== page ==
Blockchain, transparency and food safety

March 2, 2018

On Dec. 11, 2017, the U.S. Centers for Disease Control and Prevention (CDC) joined the U.S. Food and Drug Administration and several states in investigating the source of five illnesses in the U.S. Meanwhile, the Public Health Agency of Canada (PHAC) in December began investigating an outbreak of infections linked to romaine lettuce in several provinces.

There was no recall in the U.S. because officials were unable to identify the specific source. The PHAC issued a “do not eat” advisory for romaine, but was also unable to pinpoint product to recall.

(You can read a full accounting of this incident in the next print issue of Produce Processing.)

That lack of precision led to blanket recalls instead of warnings targeted at specific product numbers or even specific manufacturers.

The Food Safety Modernization Act (FSMA) has mandated certain levels of traceability.  However, exactly what form those records take, how they are stored and importantly, how they are shared is up to processors.

One way to answer the question of record storage and accessibility is the blockchain. This is the same system that underpins cryptocurrencies like Bitcoin. The main difference between a traceability system that keeps its records on the cloud, compared to a blockchain system, is who can access the records.

By using the blockchain, these records can be accessed by anyone. This creates a level of accessibility called “radical transparency” said Ben Massoud, manager of communications with United Fresh Produce Association.

Peter Mehring, CEO and co-founder of Zest Labs and president of Zest Technologies, prefers the term “true transparency.” Zest produces software and sensors that help track and prioritize pallet staging for pre-cooling, and matches outbound shipment requirements with incoming product quality and availability.

He said in order to take advantages of blockchain, processors first need to collect quality data on their products. Zest does this by using sensors that automatically log things like when products are shipped and at what temperature the products are kept. Also important, Mehring said, it gives each shipment, or pallet depending on how the sensors are used, its own unique serial number.

“Blockchain needs a serialized number, it needs quality data input,” he said. “Blockchain securely stores transactions in a ledger and it does it in a trusted sharable format it that has now become standardized across blockchain and that’s all great, but  if you don’t have quality data input then it doesn’t matter how securely you store it and the trust you put on that ledger.”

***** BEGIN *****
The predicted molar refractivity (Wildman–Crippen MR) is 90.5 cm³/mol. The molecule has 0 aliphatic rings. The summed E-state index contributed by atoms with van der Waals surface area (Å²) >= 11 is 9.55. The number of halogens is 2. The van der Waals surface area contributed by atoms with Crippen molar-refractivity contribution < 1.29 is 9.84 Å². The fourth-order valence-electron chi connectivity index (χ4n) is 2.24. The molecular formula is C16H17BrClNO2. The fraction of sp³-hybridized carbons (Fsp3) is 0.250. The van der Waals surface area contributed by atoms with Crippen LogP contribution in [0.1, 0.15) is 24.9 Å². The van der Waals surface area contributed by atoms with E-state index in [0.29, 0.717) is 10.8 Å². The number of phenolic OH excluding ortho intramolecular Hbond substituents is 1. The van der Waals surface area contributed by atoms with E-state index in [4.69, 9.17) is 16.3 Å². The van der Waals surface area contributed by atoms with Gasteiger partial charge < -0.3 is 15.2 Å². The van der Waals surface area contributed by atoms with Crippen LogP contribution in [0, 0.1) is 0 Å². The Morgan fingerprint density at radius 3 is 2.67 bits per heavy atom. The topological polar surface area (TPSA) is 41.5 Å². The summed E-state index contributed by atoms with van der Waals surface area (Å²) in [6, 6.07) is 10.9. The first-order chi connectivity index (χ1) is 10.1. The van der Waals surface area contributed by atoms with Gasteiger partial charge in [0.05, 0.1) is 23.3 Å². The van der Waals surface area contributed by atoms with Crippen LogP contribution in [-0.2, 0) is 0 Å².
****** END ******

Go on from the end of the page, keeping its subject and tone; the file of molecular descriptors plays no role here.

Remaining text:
What is blockchain? – (Excerpt of a report from Chainlink Research)

Blockchain is technology providing an immutable, secure, decentralized, shared ledger. Breaking down this definition (in reverse order):

  • Ledger — Similar to a financial ledger, a blockchain is an ordered list of transactions. Transactions can be financial exchanges (as on Bitcoin and other cryptocurrency blockchains) or the record of an event, such as a hand‐off in a chain of custody, the completion of a task, or even a temperature reading at a specific time and place. The sequence of validated transactions is strictly maintained. For cryptocurrencies, this prevents double‐spend, as the oldest transaction prevails and newer duplicates are invalidated.
  • Shared — The ledger provides a common view (aka the single version of the truth) across many parties, even if they lack trust or a longstanding relationship.
  • Decentralized — The ledger is broadly replicated and verified by a large number of different entities. This makes blockchains robust and resistant to cyberattacks and system failures, as an attacker or outage would have to impact a large portion of the network of entities in order to compromise the blockchain. The degree of decentralization varies between different blockchains, depending on the goals and design.
  • Immutable — The ledger is immutable, meaning that transactions can never by deleted or modified. If there is an error in a transaction, it can only be corrected by writing a new transaction undoing the error. This makes blockchains highly auditable, as there can be no after‐the‐fact rewriting without a clear trail of what happened.
  • Secure — Cryptographic technology (e.g. hashes, digital signatures) is used to ensure there is no tampering with the data in the blockchain. The way in which hashes are used to link the content of each block of transactions from/to the previous and next blocks is how blockchain got its name.